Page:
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Adapting a New Flexible Current Transformer in a Data Center’s Grid

Power is everything in electronic and mechanical systems, but you need to cut down utility bills whenever possible. In an article for data storage industry portal Server Watch, writer Paul Rubens explains:

Electricity is the lifeblood of the data center, and most need more and more every year. That’s because more powerful and more numerous servers mean more electrical energy is required to keep them running. As most of that energy is turned into heat, even more electricity is required to cool the operating environments to acceptable levels. More data processing and archiving also means more data storage is required, and guess what: Storage systems need electricity too — both to power them, and to dissipate the heat they generate.

A data center is one of the prime assets a medium or large company may have. However, something’s amiss when part of its machinery breaks down and compromises your information as a result. Part of the power solutions may include erecting a new flexible current transformer set-up with support from a company such as Aim Dynamics.

Flexible current transformers or Rogowski coils are fundamentally the same as split-core current transformers in the sense that they do not have to physically tap directly inside a circuit. The most prominent feature of an FCT is that the Rogowski coils are soft – making them easier to install in areas with little room – and they are wrapped in colored linings.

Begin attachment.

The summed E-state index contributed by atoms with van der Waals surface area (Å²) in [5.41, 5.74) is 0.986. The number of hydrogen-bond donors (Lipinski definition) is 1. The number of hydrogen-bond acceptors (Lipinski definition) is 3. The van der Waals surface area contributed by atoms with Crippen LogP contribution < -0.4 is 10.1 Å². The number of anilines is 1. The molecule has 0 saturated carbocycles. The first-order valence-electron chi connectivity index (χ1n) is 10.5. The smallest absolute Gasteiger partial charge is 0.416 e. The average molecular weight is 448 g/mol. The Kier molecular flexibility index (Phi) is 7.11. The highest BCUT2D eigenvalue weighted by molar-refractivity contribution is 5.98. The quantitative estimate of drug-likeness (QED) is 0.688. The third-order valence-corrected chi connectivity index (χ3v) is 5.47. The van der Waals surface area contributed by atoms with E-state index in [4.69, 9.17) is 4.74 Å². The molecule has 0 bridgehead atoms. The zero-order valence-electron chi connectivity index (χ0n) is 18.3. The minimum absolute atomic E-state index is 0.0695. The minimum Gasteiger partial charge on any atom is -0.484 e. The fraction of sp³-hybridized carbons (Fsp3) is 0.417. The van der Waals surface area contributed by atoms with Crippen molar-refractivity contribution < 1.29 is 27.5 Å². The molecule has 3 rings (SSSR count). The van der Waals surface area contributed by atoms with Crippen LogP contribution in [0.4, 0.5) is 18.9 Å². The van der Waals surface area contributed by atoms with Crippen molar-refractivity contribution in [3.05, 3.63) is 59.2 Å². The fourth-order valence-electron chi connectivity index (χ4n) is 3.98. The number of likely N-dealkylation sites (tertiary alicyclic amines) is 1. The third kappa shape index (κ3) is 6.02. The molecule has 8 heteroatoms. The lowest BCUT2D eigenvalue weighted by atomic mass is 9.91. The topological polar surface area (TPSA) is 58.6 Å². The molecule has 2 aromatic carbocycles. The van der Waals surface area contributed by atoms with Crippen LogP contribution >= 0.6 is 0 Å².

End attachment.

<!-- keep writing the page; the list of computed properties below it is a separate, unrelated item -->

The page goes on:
Up to three FCT can be linked to a single transducer, but the specifications will depend on evaluations of the data center’s power grid. Transducers are special electric boxes that convert the AC power supply into DC voltage. According to Rubens, shifting into DC power for data center machinery triggers a significant energy loss, warranting the use of transformers that are at least 90% efficient to address the wastage.

Submetering in a data center may provide some advantages into cutting down power expenses, especially when various systems are linked by FCTs. In this way, you can identify sections of the data center that are online at unnecessary hours. Rubens states that a software audit even helps because it will identify active machines that are not part of any process, then shut them down.

Data centers consume a lot of power to keep their servers at peak performance. All you need are some creative measures to reduce the bill.

(Source: 8 Simple Ways to Slash Your Data Center Electricity Bill, Server Watch)

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